The fluidity of presidential policy choice: the space station, the Russian card, and US foreign policy
Abbreviated Journal Title
space station; president US; US foreign policy; Russia-US relations; US; space policy; Social Issues
This paper examines the general executive policy processes that were in place in 1984. These processes, through which the original space station budget proposal was approved, became so uncontrolled that a severe and publicly embarrassing retrenchment became necessary in 1993 to enable the program to survive for another year. The focus here is on how presidential leadership is exercised in the science and technology policy arena which is normally viewed as peripheral to the president's major policy interests. The survival of the current International Space Station now depends upon it remaining central to the president's foreign policy agenda-which prompts recollections of earlier Apollo Program experiences. (C) 1998 Elsevier Science Ltd. All rights reserved.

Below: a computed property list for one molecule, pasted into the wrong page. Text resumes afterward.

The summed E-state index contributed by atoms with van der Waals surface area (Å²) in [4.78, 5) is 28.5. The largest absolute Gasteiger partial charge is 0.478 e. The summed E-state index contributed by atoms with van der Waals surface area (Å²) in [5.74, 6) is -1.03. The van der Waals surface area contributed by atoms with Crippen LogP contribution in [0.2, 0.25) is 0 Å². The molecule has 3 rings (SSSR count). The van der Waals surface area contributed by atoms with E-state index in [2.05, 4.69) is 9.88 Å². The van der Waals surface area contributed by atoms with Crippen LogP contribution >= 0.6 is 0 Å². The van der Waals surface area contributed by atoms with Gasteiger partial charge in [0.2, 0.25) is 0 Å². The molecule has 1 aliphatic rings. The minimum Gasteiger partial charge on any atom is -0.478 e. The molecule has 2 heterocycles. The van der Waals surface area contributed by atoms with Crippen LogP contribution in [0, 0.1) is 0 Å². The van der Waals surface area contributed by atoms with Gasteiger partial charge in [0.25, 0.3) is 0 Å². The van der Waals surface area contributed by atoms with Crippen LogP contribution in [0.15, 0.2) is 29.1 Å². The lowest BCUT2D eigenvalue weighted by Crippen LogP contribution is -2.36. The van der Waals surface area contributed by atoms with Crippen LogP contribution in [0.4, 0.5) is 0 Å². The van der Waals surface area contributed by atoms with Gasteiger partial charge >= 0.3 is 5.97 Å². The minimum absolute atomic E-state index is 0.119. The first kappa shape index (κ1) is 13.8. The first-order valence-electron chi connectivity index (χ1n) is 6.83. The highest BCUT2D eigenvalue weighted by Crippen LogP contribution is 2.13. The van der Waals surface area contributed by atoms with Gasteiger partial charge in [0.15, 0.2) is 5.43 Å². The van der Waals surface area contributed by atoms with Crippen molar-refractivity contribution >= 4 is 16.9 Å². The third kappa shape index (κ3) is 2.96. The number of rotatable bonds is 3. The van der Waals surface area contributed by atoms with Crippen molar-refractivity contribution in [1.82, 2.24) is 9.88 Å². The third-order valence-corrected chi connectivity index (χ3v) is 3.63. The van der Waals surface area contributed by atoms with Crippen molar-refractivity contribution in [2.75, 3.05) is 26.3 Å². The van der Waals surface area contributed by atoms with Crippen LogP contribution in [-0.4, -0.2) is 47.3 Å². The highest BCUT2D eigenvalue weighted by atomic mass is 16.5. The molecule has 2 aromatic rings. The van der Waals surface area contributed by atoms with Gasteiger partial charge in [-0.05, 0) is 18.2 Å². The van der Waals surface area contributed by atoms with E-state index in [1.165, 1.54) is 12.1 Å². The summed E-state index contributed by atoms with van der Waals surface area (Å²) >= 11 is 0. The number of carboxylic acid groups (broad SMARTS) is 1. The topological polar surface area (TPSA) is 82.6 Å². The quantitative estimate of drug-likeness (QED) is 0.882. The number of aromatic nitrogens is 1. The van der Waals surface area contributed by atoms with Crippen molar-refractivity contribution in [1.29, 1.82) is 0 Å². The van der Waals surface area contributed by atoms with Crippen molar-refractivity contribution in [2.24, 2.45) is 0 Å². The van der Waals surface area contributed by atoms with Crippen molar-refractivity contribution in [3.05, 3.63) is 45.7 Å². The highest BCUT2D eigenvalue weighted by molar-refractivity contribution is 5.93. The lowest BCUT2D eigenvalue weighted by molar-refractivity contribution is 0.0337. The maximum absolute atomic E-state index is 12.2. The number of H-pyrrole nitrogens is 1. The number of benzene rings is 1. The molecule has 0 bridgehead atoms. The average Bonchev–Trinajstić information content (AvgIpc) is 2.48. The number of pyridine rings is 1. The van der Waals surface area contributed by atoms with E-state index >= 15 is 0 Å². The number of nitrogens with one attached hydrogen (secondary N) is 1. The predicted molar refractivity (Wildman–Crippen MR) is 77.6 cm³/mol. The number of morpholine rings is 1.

Technology in Society
Article; Proceedings Paper
"The fluidity of presidential policy choice: the space station, the Russian card, and US foreign policy" (1998). Faculty Bibliography 1990s. 2271.